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What do you LOVE about breastfeeding?

(47 Posts)
FeelLikeTweedleDee Sat 02-Jul-11 11:32:46

Besides the health benefits of course

Fernier Sat 02-Jul-11 11:37:59

to be honest the money i saved grin. formula fed my first three and the damned formula really upped the cost of my weeks shopping, i didnt buy any extras for breastfeeding (no special clothes or bras or anything like that) s didnt spend a sausage smile

NigeltheFuckwit Sat 02-Jul-11 11:40:17

That moment when a hungry or unhappy baby latches on and just relaxes into your arms with a sort of grunt of satisfaction.

Finished breastfeeding my second, and last, a month ago so probably shouldn't read this thread sad

wonka Sat 02-Jul-11 11:40:33

That I didn't have to share my babies when they were tiny (OH I am mean!)

Catslikehats Sat 02-Jul-11 11:43:00

That I never have to get out of bed for the night feeds - I reach across to the crib, snuggle her in bed next to me and the next thing I know it is 7am smile

choceyes Sat 02-Jul-11 11:43:15

Not having to remember taking out feeds for DD. And can stay as long as you like when you go out somewhere and not having to rush back cos you ran out of feeds.

Also never having to leave her crying for a feed. Especially in the middle of the night, it would be a faff warming up a bottle while the baby is crying. I can't cope with crying, even a few seconds I get properly stressed out, but that's me!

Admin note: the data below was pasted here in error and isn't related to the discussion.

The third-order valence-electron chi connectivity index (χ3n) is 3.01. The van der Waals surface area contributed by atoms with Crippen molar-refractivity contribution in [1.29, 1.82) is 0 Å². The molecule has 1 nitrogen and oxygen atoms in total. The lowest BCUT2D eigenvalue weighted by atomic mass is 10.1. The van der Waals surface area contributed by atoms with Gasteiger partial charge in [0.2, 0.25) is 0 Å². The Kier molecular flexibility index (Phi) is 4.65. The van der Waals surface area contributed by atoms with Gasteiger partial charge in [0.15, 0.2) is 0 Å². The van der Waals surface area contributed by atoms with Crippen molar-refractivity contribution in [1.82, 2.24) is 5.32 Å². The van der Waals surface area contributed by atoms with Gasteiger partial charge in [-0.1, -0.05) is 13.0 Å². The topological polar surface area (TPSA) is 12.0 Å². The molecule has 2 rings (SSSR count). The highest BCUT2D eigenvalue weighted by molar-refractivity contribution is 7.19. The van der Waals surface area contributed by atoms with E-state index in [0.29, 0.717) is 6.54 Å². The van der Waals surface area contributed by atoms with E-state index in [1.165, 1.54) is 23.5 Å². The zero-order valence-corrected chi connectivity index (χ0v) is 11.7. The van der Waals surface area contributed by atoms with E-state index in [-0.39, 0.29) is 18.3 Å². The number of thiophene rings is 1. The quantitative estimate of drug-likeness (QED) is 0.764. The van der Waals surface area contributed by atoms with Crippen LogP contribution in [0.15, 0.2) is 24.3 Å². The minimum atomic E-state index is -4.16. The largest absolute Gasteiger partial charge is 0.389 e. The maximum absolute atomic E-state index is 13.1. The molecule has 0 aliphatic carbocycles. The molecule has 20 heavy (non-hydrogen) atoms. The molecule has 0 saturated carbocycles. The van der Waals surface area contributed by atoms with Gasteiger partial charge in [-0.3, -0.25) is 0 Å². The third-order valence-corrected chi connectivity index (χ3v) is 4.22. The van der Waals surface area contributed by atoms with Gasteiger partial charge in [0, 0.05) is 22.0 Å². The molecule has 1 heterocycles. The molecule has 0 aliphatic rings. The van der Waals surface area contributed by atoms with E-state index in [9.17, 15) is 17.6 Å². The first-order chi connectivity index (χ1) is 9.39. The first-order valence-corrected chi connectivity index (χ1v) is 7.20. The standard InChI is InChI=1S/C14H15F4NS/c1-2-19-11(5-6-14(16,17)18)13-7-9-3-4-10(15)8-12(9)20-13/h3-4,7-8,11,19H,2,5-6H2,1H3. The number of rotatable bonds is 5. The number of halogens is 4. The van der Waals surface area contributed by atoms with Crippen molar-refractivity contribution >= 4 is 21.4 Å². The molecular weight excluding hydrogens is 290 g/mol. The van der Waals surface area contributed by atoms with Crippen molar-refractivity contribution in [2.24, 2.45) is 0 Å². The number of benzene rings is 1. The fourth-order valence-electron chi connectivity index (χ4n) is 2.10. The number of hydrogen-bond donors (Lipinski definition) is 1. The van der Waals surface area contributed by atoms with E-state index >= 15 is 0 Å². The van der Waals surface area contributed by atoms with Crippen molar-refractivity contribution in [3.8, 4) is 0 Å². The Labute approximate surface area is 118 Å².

Whyriskit Sat 02-Jul-11 11:45:05

Having ff DS1, I really appreciate the convenience! We were snowed in for two weeks over winter and I was so glad I was breastfeeding.

EdwardorEricCantDecide Sat 02-Jul-11 11:45:26

weight loss [selfish mother]

am pg now with 2nd (and last baby) can't wait to start lactating again and will never let my milk dry up this time as i put on 2 stone when it did last time, i'll be expressing the rest of my life after this one ;-)

Catslikehats Sat 02-Jul-11 11:48:20

Oh and not being dictated to by any sort of "baby needs to be fed" drama. I have two older DC and took them out for the morning recently. We bumped into a friend and her DC and decided to have some lunch...and ended up going elsewhere and staying out until early evening. All spur of teh moment and manageable because I didn't have to worry about the youngest being fed.

wonka Sat 02-Jul-11 11:48:21

Can't decide, I think Eric, less common and VERY cute,
Little hands reaching up for my chain while they sucked

lockets Sat 02-Jul-11 11:49:18

Message withdrawn at poster's request.

Catslikehats Sat 02-Jul-11 11:51:47

Actually the best thing is my nice handbag grin which I get to carry. In addition to my stuff it contains 1 muslin 4 nappies and a packet of wipes.

I always feel slight pity for those harassed looking mothers carry behemoth black vinyl change bags wink

HarrietJones Sat 02-Jul-11 11:53:40

I like the fact it gave ms an excuse to sit on the sofa & watch DVDs when she was tiny. Now that I don't have to get up in the night. And it's much easier to just go out.

crikeybadger Sat 02-Jul-11 11:55:05

lockets, that's sad.

How old is DS2? Are you getting any help with someone who know really knows about breastfeeding?

thumbwitch Sat 02-Jul-11 11:55:54

The main thing I loved about it was knowing that DS had food "on tap" whenever he needed it, no faffing with bottles/sterilisers/boiling water or any of that. It was great.

After that - the look of adoration I got sometimes; the little hand patting my cheek; the snuggles.

Wasn't so keen on the teeth though...

Catslikehats Sat 02-Jul-11 11:56:50

Lockets - it'll get better and when you are over this stressful phase you will be able to appreciate all the good things smile .